Here’s part two of my interview with Lee Eisenberg, author of The Number.
JLP: What can people in their 40s and 50s do to grow their Number?
LE: “Retirement” is obviously changing, we hear about it ad nauseum. People live longer, they’re healthier and more vital. They don’t want to be put out to pasture, they want to be productive and engaged. On the financial side, we’re finally beginning to realize that the old funding systems — corporate pensions and Social Security, for example — are increassingly fragile or non-existent. We’re now captains of our own retirement ships, or leaky tubs, even though we may not feel very equipped to steer our boats to that happy sunset on the horizon.
JLP: What should people in their 20s and 30s be doing?
LE: People in their twenties and thirties should at least take full advantage of IRAs and 401(k)s and gain a healthy respect for what compound interest and long-term investment returns can do for you. Younger adults also have to accept the fact that, unless you have a rich uncle, you’ll be pretty much on your own, so be prepared. Also, it’s never to early find your creative channel — I use the term loosely to mean finding an interest, a passion, a vehicle that can offer meaningful inspiration and engagement.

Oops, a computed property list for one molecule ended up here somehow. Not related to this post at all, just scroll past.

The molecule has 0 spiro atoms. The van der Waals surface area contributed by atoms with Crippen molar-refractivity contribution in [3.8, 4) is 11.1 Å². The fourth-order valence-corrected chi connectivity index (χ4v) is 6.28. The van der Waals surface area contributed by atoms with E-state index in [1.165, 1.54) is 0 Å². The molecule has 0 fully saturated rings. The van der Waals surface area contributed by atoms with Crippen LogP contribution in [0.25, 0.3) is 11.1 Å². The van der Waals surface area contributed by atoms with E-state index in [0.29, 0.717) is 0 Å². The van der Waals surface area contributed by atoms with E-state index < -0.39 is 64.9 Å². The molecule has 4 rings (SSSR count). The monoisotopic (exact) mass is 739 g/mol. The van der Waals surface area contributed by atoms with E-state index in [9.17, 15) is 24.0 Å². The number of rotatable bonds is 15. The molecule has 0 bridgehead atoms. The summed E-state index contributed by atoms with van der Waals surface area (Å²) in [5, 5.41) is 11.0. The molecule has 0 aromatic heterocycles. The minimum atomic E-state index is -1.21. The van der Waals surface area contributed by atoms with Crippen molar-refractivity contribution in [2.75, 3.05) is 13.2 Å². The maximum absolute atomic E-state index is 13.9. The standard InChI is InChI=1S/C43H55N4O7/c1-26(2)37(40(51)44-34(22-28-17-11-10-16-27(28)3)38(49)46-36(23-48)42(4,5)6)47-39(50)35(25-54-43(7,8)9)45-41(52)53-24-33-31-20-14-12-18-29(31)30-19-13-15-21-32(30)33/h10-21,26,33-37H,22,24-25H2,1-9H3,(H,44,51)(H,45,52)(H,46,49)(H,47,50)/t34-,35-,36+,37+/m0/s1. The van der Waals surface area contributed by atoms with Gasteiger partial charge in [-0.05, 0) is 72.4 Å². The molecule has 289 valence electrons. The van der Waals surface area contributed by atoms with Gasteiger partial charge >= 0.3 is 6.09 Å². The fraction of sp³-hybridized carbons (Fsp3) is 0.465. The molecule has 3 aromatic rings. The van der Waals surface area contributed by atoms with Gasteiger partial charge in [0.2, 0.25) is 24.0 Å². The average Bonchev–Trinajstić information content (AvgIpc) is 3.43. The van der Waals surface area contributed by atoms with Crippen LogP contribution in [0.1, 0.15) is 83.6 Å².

JLP: Can people who don’t have a “big” Number still have a comfortable retirement?
LE: Everyone needs food, shelter, clothing, and health care. Beyond those, I can’t think of too many other things that require you to have a great deal of money. Which isn’t to say there aren’t endless ways to enjoy and indulge the things that cost a fortune.
JLP: In your book, you mention the field of life planning. What exactly is life planning and how is it different from financial planning?
LE: Life planners, GOOD life planners, believe that ” life planning is financial planning done right,” as life-planning gurGeorge Kinder likes to say. That is, you start by working out the reasons you may be confused, anxious, or fearful about money, then work your way to what will make you happy, THEN sit down and do a financial plan that takes all of that into account.
JLP: When, if ever, do you plan on retiring?
LE: Personally, I never intend to retire, at least in any traditional sense. When I stopped working at Lands’ End last year, a lot of people congratulated me on my “retirement.” It was like fingers on a blackboard. I hadn’t retired at all — I just stopped going to an office. Writing “The Number” was in many ways a lot harder and more intense than anything I’d done before. And, to tell you the truth, a hell of a lot more fun. Not that my wife would agree.
JLP: And that concludes my interview with Lee. Thanks Lee, for taking the time to do this interview. Best of luck on your new book and on reaching your Number.